Published by admin on 28 Nov 2008 at 03:05 am
- See Barbara Forrest, “Why Texans Shouldn’t Let Creationists Mess with Texas Science Education,” Southern Methodist University, November 11, 2008 — Video — MP3
By Barbara Forrest
November 27, 2008
Texas science education is currently in the crosshairs of the Discovery Institute (DI), the conservative Seattle think tank that serves as the headquarters of the intelligent design (ID) creationist movement. DI’s supporters in the Lone Star state are using the same code-language strategy that its Louisiana supporters used earlier this year, in spring 2008, when DI targeted the science education of Louisiana children. Working through the Louisiana Family Forum, an affiliate of Focus on the Family, DI helped to promote the “academic freedom” bill that the legislature passed and Gov. Bobby Jindal signed into law on June 25 as the “Louisiana Science Education Act” (LSEA). Long-time DI fellow David K. DeWolf admitted helping to shape the legislation, which is designed to permit the use of creationist supplementary materials such as DI’s intelligent design textbook, the deceptively titled Explore Evolution, in public school science classes. When Gov. Jindal signed the LSEA into law on June 25, the Discovery Institute declared victory. Now, in fall 2008, DI has targeted Texas.
DI operatives are working through Texas Board of Education chair Don McLeroy, a self-described creationist, and other supporters on the board. ID-friendly board members nominated Stephen C. Meyer, director of DI’s creationist Center for Science and Culture, and two other ID supporters to serve on the six-member expert review panel that recently reviewed the draft of the Texas state science standards. The ID proponents’ goal is to have the “strengths and limitations” of evolution — code for ID creationist criticisms of evolution — included in the science standards. They are serving along with three nationally recognized Texas professors — David Hillis, Gerald Skoog, and Ronald Wetherington — who are legitimate experts in science and science education.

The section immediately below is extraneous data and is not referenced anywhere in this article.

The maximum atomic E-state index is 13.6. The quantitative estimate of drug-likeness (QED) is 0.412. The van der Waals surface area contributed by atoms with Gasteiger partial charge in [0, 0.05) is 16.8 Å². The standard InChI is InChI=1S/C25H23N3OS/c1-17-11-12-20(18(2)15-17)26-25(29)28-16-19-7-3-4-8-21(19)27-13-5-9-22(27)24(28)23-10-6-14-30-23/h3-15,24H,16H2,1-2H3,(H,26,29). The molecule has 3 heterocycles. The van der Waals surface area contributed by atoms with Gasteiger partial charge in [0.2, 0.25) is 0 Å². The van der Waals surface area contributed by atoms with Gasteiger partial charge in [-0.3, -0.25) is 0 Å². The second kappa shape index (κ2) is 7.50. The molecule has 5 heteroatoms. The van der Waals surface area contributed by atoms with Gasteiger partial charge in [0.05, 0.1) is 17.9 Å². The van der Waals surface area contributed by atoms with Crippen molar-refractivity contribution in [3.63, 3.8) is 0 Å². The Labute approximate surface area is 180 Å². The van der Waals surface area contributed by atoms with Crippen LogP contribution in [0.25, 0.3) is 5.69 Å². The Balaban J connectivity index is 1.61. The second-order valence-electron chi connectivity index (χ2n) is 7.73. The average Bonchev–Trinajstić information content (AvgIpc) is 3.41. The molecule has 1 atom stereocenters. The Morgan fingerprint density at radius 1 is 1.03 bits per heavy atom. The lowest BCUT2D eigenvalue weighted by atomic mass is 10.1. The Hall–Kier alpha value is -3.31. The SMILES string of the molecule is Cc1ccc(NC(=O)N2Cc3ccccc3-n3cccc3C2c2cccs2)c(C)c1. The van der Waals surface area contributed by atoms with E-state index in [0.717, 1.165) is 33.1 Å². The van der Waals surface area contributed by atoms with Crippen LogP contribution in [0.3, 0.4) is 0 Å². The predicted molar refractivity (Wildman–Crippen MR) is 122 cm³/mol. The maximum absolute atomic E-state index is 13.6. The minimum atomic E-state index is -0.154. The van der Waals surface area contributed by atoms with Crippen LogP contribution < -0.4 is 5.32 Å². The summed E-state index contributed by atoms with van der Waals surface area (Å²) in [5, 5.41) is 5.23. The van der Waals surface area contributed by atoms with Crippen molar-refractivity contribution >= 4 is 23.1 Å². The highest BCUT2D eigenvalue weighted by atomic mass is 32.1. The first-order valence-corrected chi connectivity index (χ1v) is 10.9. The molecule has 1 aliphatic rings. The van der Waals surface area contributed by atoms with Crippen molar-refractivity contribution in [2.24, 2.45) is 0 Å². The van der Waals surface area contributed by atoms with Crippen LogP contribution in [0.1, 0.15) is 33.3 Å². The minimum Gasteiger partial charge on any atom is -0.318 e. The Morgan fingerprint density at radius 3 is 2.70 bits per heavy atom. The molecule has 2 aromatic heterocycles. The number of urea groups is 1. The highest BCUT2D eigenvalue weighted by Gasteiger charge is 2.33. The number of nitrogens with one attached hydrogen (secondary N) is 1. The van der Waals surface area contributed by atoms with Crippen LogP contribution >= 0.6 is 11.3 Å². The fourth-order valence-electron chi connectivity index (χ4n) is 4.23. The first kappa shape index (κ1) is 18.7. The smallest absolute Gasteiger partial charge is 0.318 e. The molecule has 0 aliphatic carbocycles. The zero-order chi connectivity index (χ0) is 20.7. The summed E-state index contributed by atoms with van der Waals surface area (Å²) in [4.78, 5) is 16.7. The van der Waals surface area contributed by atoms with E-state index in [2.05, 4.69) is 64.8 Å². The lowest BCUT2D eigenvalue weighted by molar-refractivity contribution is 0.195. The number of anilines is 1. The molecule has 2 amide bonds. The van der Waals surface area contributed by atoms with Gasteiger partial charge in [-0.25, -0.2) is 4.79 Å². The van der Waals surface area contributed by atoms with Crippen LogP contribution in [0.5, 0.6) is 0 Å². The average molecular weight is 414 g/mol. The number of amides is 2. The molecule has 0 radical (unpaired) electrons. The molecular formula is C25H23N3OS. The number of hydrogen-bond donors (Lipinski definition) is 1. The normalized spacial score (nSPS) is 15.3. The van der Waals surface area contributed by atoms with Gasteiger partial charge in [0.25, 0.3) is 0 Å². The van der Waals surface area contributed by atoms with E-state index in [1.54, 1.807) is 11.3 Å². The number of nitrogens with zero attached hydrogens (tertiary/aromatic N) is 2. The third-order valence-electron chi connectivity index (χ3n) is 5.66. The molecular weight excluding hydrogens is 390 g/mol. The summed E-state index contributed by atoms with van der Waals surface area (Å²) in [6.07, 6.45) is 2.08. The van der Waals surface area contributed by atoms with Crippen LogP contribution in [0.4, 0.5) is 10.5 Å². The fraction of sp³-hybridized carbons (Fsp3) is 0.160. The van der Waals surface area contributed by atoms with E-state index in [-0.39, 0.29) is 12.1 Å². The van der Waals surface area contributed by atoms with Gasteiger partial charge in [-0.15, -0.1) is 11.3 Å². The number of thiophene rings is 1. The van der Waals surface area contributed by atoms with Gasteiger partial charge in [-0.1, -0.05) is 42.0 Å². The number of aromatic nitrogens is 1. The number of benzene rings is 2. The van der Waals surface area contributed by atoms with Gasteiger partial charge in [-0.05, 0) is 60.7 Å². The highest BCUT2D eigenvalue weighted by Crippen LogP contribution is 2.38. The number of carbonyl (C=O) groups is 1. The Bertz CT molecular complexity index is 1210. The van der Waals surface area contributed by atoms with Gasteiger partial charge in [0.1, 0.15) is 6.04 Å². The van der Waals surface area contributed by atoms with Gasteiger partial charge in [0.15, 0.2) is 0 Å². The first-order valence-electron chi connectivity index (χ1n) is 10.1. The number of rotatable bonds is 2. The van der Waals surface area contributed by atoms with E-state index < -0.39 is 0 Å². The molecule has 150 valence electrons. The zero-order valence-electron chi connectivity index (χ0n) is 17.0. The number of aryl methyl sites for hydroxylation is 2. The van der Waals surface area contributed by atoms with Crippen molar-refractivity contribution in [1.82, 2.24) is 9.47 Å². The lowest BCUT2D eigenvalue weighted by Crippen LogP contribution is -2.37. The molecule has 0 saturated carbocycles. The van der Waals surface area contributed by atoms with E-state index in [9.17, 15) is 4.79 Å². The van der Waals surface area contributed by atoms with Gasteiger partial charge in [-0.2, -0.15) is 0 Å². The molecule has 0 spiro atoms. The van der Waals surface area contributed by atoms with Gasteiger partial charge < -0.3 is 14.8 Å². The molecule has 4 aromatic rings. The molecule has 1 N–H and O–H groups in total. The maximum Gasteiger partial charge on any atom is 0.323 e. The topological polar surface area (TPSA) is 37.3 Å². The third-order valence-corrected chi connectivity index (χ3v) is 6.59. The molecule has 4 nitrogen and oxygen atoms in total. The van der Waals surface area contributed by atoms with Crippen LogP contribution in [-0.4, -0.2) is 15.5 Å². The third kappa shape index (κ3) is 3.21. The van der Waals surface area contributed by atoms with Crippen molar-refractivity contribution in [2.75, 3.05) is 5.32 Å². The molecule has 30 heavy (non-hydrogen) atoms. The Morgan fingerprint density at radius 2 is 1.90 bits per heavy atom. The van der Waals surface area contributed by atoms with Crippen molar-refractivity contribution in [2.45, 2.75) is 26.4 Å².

“Strengths and limitations” is the most recent evolution of ID creationist code language. Until a few weeks ago, the code phrase used in the standards was “strengths and weaknesses,” which had been inserted by creationists two decades ago. Thanks to well-organized efforts by pro-science groups such as the Texas Freedom Network, “strengths and weaknesses” was exposed as merely a shopworn creationist code term, as can be seen, for example, in a 1983 Institute for Creation Research article:
Scientific creationists . . . think that evolution should be taught, but only when the strengths and weaknesses are discussed in comparison with the scientific merits of creation. — Richard Bliss, 1983
As a result of the exposure of “strengths and weaknesses,” the code language has evolved yet again, this time to “strengths and limitations.” (See the letter to McLeroy and Texas Commissioner of Education Robert Scott from Americans United for Separation of Church and State.)
In 2003, during the textbook selection process in Texas, DI operatives attempted to pressure the Texas Board of Education to include the “strengths and weaknesses” of evolution in state-approved biology textbooks. They failed when the board resisted pressure from DI to alter the textbooks. In the best interests of the schoolchildren of Texas, the slim majority of moderates on the Texas Board of Education should see to it that the Discovery Institute fails in its current effort as well.